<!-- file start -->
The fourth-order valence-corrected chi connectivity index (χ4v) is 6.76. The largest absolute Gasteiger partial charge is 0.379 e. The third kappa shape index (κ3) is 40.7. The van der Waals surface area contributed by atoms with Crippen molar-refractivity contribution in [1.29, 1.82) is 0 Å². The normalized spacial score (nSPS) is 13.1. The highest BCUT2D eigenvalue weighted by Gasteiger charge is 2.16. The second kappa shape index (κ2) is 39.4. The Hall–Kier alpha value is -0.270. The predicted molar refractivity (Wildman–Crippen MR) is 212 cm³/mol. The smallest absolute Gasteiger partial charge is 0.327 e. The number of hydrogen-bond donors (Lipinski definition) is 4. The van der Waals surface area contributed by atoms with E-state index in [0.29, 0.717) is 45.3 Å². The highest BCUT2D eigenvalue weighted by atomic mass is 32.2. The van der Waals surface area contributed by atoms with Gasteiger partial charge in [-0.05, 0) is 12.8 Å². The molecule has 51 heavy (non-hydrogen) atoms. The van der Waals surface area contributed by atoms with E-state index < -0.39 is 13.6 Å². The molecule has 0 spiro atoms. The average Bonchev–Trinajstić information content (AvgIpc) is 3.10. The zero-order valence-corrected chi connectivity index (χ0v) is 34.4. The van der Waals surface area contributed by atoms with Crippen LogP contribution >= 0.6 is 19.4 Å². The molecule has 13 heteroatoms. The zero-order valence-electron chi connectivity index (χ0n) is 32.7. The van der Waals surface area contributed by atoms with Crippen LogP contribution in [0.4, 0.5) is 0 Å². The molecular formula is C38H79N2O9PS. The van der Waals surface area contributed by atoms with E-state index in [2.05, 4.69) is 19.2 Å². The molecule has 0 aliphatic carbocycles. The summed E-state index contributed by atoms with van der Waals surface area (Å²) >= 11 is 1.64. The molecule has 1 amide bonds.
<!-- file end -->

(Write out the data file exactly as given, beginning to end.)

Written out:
The fourth-order valence-corrected chi connectivity index (χ4v) is 6.76. The largest absolute Gasteiger partial charge is 0.379 e. The third kappa shape index (κ3) is 40.7. The van der Waals surface area contributed by atoms with Crippen molar-refractivity contribution in [1.29, 1.82) is 0 Å². The normalized spacial score (nSPS) is 13.1. The highest BCUT2D eigenvalue weighted by Gasteiger charge is 2.16. The second kappa shape index (κ2) is 39.4. The Hall–Kier alpha value is -0.270. The predicted molar refractivity (Wildman–Crippen MR) is 212 cm³/mol. The smallest absolute Gasteiger partial charge is 0.327 e. The number of hydrogen-bond donors (Lipinski definition) is 4. The van der Waals surface area contributed by atoms with E-state index in [0.29, 0.717) is 45.3 Å². The highest BCUT2D eigenvalue weighted by atomic mass is 32.2. The van der Waals surface area contributed by atoms with Gasteiger partial charge in [-0.05, 0) is 12.8 Å². The molecule has 51 heavy (non-hydrogen) atoms. The van der Waals surface area contributed by atoms with E-state index < -0.39 is 13.6 Å². The molecule has 0 spiro atoms. The average Bonchev–Trinajstić information content (AvgIpc) is 3.10. The zero-order valence-corrected chi connectivity index (χ0v) is 34.4. The van der Waals surface area contributed by atoms with Crippen LogP contribution >= 0.6 is 19.4 Å². The molecule has 13 heteroatoms. The zero-order valence-electron chi connectivity index (χ0n) is 32.7. The van der Waals surface area contributed by atoms with Crippen LogP contribution in [0.4, 0.5) is 0 Å². The molecular formula is C38H79N2O9PS. The van der Waals surface area contributed by atoms with E-state index in [2.05, 4.69) is 19.2 Å². The molecule has 0 aliphatic carbocycles. The summed E-state index contributed by atoms with van der Waals surface area (Å²) >= 11 is 1.64. The molecule has 1 amide bonds.